• The Hyundai Accent, which is a four-door sedan, saw 71 deaths per 1 million registered vehicles, and that was just looking at multi-vehicle wrecks. It also saw 22 fatalities in single-car rollovers and 11 fatalities in other one-car crashes that were not rollovers. This put it at the top of the list in one study, which came out in 2017.
  • Another car high on the list was the Scion tC, a two-door car. There were 46 fatalities in multi-car crashes, per 1 million registered vehicles. There were also 27 deaths in rollovers and 31 deaths in additional single-car wrecks.
  • One of the safest cars -- and this may surprise some people -- was the Ford Mustang convertible. There were no rollover deaths. There were a mere 6 deaths per 1 million registered vehicles in single-car accidents and 50 deaths in multi-car accidents. While that is higher than the Scion in multi-car crashes, it ranks much lower overall.

Man claims medical emergency, gets arrested for DUI

A man in Georgia was recently arrested on allegations that he was driving while intoxicated, although he claimed to the officers on the scene that he was simply having a medical emergency.

The man in question is 68 years old. He was driving a Jeep down Canton Road in Forsyth County, where an officer working for the Cumming Police Department observed some peculiar behavior. The Jeep slowed and came to a stop for no apparent reason. When the officer saw the vehicle stop, he contacted the Sheriff's Office to request assistance.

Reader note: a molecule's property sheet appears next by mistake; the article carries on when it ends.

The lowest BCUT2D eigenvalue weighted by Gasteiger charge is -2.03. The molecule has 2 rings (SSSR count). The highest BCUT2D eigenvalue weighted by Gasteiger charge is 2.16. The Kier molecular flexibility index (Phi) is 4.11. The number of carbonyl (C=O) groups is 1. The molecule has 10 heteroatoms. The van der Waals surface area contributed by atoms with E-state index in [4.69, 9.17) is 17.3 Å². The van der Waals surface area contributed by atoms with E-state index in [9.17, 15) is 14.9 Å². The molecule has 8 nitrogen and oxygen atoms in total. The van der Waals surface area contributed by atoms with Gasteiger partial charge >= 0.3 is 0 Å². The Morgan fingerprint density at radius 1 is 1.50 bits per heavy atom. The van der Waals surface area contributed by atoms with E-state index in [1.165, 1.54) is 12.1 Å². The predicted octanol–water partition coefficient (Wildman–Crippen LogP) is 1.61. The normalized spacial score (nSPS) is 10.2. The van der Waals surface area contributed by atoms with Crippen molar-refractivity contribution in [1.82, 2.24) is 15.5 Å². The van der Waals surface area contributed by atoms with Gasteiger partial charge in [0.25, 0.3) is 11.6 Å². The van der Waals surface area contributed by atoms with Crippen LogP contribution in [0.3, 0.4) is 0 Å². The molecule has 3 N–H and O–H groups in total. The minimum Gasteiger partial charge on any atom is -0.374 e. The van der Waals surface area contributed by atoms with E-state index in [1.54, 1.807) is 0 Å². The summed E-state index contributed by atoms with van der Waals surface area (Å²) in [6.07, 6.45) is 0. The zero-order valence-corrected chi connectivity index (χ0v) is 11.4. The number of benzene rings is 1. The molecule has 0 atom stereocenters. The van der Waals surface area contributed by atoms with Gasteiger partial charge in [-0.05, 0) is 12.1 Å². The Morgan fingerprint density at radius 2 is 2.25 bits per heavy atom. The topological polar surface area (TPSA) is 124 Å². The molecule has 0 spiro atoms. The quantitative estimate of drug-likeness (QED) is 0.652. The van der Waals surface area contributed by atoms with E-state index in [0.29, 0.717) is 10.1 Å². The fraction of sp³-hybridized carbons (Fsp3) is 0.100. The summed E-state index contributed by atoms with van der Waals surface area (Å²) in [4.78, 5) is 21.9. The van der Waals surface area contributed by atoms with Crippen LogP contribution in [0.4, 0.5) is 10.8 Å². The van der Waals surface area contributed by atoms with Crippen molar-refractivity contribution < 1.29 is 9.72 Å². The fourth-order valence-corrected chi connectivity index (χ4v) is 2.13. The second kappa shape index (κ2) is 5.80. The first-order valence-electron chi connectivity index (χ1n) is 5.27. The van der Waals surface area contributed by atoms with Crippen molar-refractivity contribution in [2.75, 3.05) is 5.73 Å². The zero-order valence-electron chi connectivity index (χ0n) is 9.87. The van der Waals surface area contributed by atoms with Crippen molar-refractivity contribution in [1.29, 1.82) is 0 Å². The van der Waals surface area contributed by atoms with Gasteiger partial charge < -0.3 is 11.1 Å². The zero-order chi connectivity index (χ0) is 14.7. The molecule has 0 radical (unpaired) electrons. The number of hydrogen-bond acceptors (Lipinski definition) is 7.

Parental relationships and teen crimes

When a teen gets arrested and charged with a crime, you often hear people talk about the teen's home life. They may say the teen faced troubling situations at home or did not have much support. Does this really play a role in why young people commit crimes?

It absolutely can. Experts note that it's problematic when teens feel that they cannot really connect with their parents on an emotional level. This could happen for many reasons. Maybe a parent abandons the family, so there's no connection at all. Perhaps the parents are so busy with work that they neglect the children. Perhaps they simply never had a close relationship and do not get along. Every situation looks different.

College freshman dies in Georgia car accident

It is always tragic whenever anyone passes away because of a car accident, but it especially stands out when it is a young person who had their whole life ahead of them. That's what recently happened in Georgia when a college freshman was involved in a car accident that caused fatal injuries.

The student was actually attending Alabama State University, and the school's president put out a statement on Wednesday, Oct. 17. The accident itself took place on the previous Sunday, per reports.

Teens learn dangerous driving habits from their parents

Having safety-related rules for young drivers is not enough. Parents need to follow those rules themselves. When they don't, studies have shown that teens just pick up the bad habits from their actions, and this is part of the reason why teens become dangerous drivers.

The study determined that around 37 percent of parents in the United States who have teen drivers will still get out their smartphones and use apps while they are behind the wheel. When researchers looked at the percentage of teens who would do the same thing, it was strikingly similar: 38 percent.